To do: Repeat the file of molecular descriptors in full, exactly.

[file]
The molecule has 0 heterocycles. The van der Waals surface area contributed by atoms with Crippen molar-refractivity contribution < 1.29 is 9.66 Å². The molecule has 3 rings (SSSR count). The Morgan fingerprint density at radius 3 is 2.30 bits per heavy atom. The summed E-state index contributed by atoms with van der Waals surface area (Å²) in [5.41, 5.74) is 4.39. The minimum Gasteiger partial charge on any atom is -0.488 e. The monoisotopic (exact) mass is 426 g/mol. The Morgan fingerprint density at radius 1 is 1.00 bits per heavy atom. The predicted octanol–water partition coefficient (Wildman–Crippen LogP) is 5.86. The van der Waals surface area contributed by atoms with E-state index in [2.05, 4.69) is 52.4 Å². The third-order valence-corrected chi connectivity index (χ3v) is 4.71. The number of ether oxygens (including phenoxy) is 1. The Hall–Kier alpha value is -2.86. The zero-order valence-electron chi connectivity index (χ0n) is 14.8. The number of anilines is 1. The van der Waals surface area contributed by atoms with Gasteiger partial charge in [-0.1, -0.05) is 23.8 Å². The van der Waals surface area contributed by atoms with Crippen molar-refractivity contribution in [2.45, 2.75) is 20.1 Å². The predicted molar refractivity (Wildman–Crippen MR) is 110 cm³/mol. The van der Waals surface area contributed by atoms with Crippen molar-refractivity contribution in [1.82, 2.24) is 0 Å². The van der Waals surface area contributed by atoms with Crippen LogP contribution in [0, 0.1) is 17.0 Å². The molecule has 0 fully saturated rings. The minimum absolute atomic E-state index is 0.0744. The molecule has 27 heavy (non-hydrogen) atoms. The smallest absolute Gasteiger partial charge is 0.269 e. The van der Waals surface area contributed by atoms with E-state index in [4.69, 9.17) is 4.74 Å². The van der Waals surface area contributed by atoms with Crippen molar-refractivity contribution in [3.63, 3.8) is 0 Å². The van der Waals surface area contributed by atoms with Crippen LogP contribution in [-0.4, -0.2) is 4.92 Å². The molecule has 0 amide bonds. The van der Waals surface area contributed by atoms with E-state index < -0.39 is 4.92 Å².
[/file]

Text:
The molecule has 0 heterocycles. The van der Waals surface area contributed by atoms with Crippen molar-refractivity contribution < 1.29 is 9.66 Å². The molecule has 3 rings (SSSR count). The Morgan fingerprint density at radius 3 is 2.30 bits per heavy atom. The summed E-state index contributed by atoms with van der Waals surface area (Å²) in [5.41, 5.74) is 4.39. The minimum Gasteiger partial charge on any atom is -0.488 e. The monoisotopic (exact) mass is 426 g/mol. The Morgan fingerprint density at radius 1 is 1.00 bits per heavy atom. The predicted octanol–water partition coefficient (Wildman–Crippen LogP) is 5.86. The van der Waals surface area contributed by atoms with E-state index in [2.05, 4.69) is 52.4 Å². The third-order valence-corrected chi connectivity index (χ3v) is 4.71. The number of ether oxygens (including phenoxy) is 1. The Hall–Kier alpha value is -2.86. The zero-order valence-electron chi connectivity index (χ0n) is 14.8. The number of anilines is 1. The van der Waals surface area contributed by atoms with Gasteiger partial charge in [-0.1, -0.05) is 23.8 Å². The van der Waals surface area contributed by atoms with Crippen molar-refractivity contribution in [2.45, 2.75) is 20.1 Å². The predicted molar refractivity (Wildman–Crippen MR) is 110 cm³/mol. The van der Waals surface area contributed by atoms with Crippen molar-refractivity contribution in [1.82, 2.24) is 0 Å². The van der Waals surface area contributed by atoms with Crippen LogP contribution in [0, 0.1) is 17.0 Å². The molecule has 0 fully saturated rings. The minimum absolute atomic E-state index is 0.0744. The molecule has 27 heavy (non-hydrogen) atoms. The smallest absolute Gasteiger partial charge is 0.269 e. The van der Waals surface area contributed by atoms with E-state index in [4.69, 9.17) is 4.74 Å². The van der Waals surface area contributed by atoms with Crippen molar-refractivity contribution in [3.63, 3.8) is 0 Å². The van der Waals surface area contributed by atoms with Crippen LogP contribution in [-0.4, -0.2) is 4.92 Å². The molecule has 0 amide bonds. The van der Waals surface area contributed by atoms with E-state index < -0.39 is 4.92 Å².